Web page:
Research Laboratory of Electronics, Massachusetts Institute of Technology RLE at MIT
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2003 May Issue 3

RLE Pursues the Optical Clock
Erich P. Ippen at the New Limits of Precision

Multidisciplinary Initiative
the DoD MURI program and RLE

Rising Stars
Oxenham and Sugiyama

Students at the Forefront
The Helen Carr Peake Research Prize

Computational Prototyping
an interview with Jacob K. White

Introducing a New Professor
Luca Daniel joins RLE

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Introducing Two New Professors
Jongyoon Han and Joel Voldman join RLE
2003 February Issue 2

This summer, RLE welcomed two of our newest faculty, Jongyoon Han and Joel Voldman. A significant contributor to RLE’s growth the past few years has been our expanding ranks of young professors. RLE has completed extensive laboratory and office renovations this month for the two new researchers. These renovations include modern optics measurement, microscopy, tissue culture, and “wet” biological research facilities.

Both Han and Voldman exemplify one of the continuing core themes of RLE research, which is the exploration of the interface of electronics and biology.

Jongyoon HanJongyoon Han was appointed Assistant Professor of Electrical Engineering and Computer Science in the summer of 2002, and has a concurrent joint faculty appointment in MIT’s Biological Engineering Division. He received his PhD from Cornell University in 2001.While a graduate research assistant at Cornell, Han earned wide recognition for his pioneering work to build and test an innovative “laboratory on a chip” possessing the capability to perform DNA sequencing in minutes rather than the hours typical of conventional technology. After being graduated from Cornell, Han worked as a research scientist at Sandia National Laboratories where he studied protein microfluidic separation systems. Han’s current research interests revolve around the application of micro and nanofabrication technology to various fundamental biology problems, including the separation and analysis of biomolecules.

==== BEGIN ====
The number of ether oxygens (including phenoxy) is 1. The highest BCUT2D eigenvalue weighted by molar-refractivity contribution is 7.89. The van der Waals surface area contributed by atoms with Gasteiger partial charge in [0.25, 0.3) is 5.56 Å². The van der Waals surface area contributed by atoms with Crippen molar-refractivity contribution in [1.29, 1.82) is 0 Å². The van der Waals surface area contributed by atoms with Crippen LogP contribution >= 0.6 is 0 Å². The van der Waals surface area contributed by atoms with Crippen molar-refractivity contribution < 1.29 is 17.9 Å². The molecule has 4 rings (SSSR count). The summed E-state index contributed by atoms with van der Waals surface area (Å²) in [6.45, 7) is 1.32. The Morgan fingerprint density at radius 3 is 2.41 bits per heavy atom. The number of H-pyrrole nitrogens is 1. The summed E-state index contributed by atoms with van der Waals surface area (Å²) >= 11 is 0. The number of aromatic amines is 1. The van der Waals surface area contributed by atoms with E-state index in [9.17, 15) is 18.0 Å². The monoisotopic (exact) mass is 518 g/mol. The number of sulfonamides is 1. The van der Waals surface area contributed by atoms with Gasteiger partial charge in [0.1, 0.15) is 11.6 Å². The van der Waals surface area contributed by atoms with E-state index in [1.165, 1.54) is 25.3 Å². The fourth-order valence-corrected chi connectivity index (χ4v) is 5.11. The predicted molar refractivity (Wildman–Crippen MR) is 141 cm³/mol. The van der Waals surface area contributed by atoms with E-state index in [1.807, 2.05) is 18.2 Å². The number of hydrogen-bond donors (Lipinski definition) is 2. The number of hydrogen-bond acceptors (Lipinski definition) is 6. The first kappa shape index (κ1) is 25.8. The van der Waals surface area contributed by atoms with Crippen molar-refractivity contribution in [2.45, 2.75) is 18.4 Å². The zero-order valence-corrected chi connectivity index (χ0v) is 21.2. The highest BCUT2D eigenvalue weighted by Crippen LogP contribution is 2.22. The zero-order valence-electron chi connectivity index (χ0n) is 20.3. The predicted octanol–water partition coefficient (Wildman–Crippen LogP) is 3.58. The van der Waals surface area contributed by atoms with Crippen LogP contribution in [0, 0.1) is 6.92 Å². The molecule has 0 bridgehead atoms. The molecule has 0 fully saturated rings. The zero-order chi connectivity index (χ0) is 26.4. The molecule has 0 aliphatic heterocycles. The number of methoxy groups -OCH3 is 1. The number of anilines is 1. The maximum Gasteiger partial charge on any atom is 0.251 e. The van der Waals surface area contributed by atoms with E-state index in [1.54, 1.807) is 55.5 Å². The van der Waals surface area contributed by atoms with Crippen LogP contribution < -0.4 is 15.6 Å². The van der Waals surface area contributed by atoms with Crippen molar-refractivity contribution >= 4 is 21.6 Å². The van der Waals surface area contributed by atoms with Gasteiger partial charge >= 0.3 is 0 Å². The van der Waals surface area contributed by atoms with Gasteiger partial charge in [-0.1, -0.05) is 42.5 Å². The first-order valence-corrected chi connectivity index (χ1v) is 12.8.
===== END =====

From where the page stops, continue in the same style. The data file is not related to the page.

Joel VoldmanJoel Voldman was appointed Assistant Professor of Electrical Engineering and Computer Science in the summer of 2002. He received his PhD from MIT in 2001 and then conducted postdoctoral research at MIT and Harvard Medical School before joining the MIT faculty. Voldman’s research focuses on biomedical micro-electromechanical systems, or BioMEMS, and seeks to apply microfabrication technology to understand biological systems, especially at the cellular level. His objective is to develop technologies that enhance or enable the acquisition of new information from cellular structures.Voldman’s current work builds on several disciplines, including electrical engineering, microfabrication, bioengineering, surface science, fluid mechanics, and mass transport.

 
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DEP-BASED CELL TRAPS
Voldman uses quantitative modeling to design dielectrophoresis-based (DEP) cell traps that hold cells strongly against flow.This modeling has resulted in traps that can hold living cells with 10’s of pN of force against liquid flows. One of his designs consists of four gold post electrodes arranged as an electric quadrupole.This trap can be arrayed and electrically addressed. Living cells can then be sorted by turning the trap on and off.

Scanning electron microscope (SEM) micrographs showing DEP-based traps for living cells.

Scanning electron microscope (SEM) micrographs showing DEP-based traps for living cells.

Scanning electron microscope (SEM) micrographs showing DEP-based traps for living cells.

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